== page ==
Judges from various courts attended the third and final Specialised Dialogue that centred around practical steps to ensure that the principles of child friendly justice prescribed by the Maldives Juvenile Justice Act (No.18/2019) are implemented to full extent in practice.
The Dialogue was organised by the Max Planck Foundation with the support of the Department of Judicial Administration and the Judicial Academy on 19-20 March and was attended by judges from the Juvenile, Drug, Civil, Criminal, Magistrate Courts and from the Supreme Court of the Maldives.
On the first day, Emeritus Professor of Law Savitri Goonesekere held a virtual session on the meaning and interpretation of the best interests of the child in the Maldivian legal framework as well as in other jurisdictions and on methods of integrating the principle of the best interests of the child into the rights afforded to children in conflict with the law. The session was followed by questions from the audience, that raised issues regarding the tardiness of proceedings and how that affects the rights of the defendants. Additionally, the possibility to waive the right to legal representation was explored within the child friendly bounds. Specific cases were discussed with the view of pinpointing the risks of acting under the public pressure and the decisions that the judiciary may feel compelled to take that can contravene the scope and objectives of child friendly justice.
The second day continued with an intervention from Rt Justice Muhammad Imman Ali, former Justice of the Supreme Court of Bangladesh. Justice Imman Ali underlined the crucial role alternatives to judicial proceedings play in a child friendly justice, along with the social, judicial, and economic benefits of diversion mechanisms. Justice Imman Ali highlighted the root causes of juvenile crime, discussed the mens rea of child offenders and exemplified with cases to highlight the lesser culpability of children. The session was followed by an interactive discussion between participating judges and Justice Imman Ali. Different challenges in the implementation of diversion schemes were brought up along with concerns of children being used as tools of crime by adults that engage in criminal behaviour systematically. Subsequently, the benefits of remote proceedings were explored as a possible solution to many concerns relating to child friendly justice (ensuring privacy, legal representation, and social workers’ consultations readily available on atolls, avoiding intimidating court settings etc).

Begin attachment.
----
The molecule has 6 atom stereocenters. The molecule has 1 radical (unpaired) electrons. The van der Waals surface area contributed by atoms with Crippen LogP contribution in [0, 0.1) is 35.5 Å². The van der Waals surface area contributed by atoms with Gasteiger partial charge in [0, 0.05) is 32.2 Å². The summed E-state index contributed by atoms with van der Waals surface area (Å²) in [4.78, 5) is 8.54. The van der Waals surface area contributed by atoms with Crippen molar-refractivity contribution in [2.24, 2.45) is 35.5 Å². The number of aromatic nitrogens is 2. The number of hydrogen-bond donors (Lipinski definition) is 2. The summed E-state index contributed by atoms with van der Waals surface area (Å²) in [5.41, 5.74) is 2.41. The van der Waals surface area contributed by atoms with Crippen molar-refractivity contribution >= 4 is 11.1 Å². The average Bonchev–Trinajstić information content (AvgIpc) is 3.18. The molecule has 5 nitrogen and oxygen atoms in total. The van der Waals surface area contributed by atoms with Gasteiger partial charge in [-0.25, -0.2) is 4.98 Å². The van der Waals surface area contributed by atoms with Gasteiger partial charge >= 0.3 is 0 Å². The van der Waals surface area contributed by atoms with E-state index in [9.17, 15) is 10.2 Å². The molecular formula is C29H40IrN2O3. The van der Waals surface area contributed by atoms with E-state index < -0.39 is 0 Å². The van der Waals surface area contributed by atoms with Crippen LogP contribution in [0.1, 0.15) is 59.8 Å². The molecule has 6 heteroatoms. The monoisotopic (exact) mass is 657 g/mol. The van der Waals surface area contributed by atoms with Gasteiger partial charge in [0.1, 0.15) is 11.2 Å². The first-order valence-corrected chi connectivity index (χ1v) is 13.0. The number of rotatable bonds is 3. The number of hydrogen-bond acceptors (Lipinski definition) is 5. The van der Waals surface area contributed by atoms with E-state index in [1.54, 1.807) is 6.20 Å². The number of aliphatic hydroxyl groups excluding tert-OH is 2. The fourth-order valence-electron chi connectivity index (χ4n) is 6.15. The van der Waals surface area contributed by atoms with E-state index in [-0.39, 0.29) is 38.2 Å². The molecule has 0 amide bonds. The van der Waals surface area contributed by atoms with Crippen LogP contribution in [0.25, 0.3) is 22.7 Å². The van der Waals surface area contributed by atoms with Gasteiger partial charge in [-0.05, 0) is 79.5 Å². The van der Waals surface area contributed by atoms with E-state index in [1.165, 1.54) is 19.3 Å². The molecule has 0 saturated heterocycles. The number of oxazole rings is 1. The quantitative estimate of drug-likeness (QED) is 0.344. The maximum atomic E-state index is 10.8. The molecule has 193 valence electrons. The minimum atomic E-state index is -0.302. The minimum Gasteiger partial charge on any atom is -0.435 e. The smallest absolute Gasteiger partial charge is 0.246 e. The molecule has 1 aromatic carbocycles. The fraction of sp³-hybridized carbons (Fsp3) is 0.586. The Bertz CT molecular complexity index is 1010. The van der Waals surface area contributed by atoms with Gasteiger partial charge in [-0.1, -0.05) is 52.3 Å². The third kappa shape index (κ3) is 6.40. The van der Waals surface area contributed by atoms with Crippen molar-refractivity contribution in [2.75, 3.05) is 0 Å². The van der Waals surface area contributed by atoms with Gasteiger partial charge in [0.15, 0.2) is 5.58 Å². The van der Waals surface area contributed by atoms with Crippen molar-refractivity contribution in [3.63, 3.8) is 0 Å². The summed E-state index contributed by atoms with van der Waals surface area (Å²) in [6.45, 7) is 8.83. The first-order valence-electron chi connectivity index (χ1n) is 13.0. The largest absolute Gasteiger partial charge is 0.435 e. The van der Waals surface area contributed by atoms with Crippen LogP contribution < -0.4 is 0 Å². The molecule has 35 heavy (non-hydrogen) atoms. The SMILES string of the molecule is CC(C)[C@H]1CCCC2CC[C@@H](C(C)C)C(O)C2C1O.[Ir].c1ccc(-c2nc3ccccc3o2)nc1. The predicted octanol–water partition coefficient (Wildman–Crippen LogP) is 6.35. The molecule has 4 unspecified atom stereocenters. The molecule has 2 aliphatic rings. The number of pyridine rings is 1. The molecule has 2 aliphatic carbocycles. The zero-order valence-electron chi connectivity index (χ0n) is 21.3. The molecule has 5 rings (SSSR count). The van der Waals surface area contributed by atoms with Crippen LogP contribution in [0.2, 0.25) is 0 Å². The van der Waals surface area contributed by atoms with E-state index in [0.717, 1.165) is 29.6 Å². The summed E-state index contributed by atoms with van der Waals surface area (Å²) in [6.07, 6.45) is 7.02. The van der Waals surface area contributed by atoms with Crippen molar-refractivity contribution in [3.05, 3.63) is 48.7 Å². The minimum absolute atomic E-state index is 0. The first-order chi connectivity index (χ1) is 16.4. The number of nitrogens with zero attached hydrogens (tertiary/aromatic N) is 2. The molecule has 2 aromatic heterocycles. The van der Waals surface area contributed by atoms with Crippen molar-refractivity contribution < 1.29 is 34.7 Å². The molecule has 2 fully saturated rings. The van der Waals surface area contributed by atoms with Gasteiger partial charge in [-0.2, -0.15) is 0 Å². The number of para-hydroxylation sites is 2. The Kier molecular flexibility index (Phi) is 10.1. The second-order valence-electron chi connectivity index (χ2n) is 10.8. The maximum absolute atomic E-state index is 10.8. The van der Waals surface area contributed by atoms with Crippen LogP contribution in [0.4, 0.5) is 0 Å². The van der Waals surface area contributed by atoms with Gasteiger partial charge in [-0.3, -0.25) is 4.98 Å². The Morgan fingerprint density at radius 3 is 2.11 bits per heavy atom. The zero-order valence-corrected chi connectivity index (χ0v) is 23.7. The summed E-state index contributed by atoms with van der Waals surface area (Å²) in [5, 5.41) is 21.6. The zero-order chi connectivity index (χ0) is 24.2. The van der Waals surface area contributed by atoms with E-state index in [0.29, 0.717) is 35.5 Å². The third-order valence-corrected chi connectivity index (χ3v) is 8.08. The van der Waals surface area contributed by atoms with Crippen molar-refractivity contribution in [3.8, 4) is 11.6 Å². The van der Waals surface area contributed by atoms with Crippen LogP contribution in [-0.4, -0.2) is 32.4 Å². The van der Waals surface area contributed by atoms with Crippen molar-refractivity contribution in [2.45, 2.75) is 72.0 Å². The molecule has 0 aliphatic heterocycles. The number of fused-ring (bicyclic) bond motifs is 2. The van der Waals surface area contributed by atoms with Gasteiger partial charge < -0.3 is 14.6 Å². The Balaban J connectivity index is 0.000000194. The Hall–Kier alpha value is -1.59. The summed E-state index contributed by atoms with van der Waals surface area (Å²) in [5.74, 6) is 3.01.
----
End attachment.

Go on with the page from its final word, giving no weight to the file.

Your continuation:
The Dialogue concluded with Justice Dr Mohamed Ibrahim of the Supreme Court of the Maldives giving closing remarks and emphasising the importance of abiding by child friendly principles in Maldivian proceedings.
This Specialised Dialogue was the third and final one in a series of Dialogues for the Judiciary of the Maldives and part of the project Stabilising the Rule of Law by Supporting the Reform Agenda of the Republic of Maldives generously funded by the German Federal Foreign Office.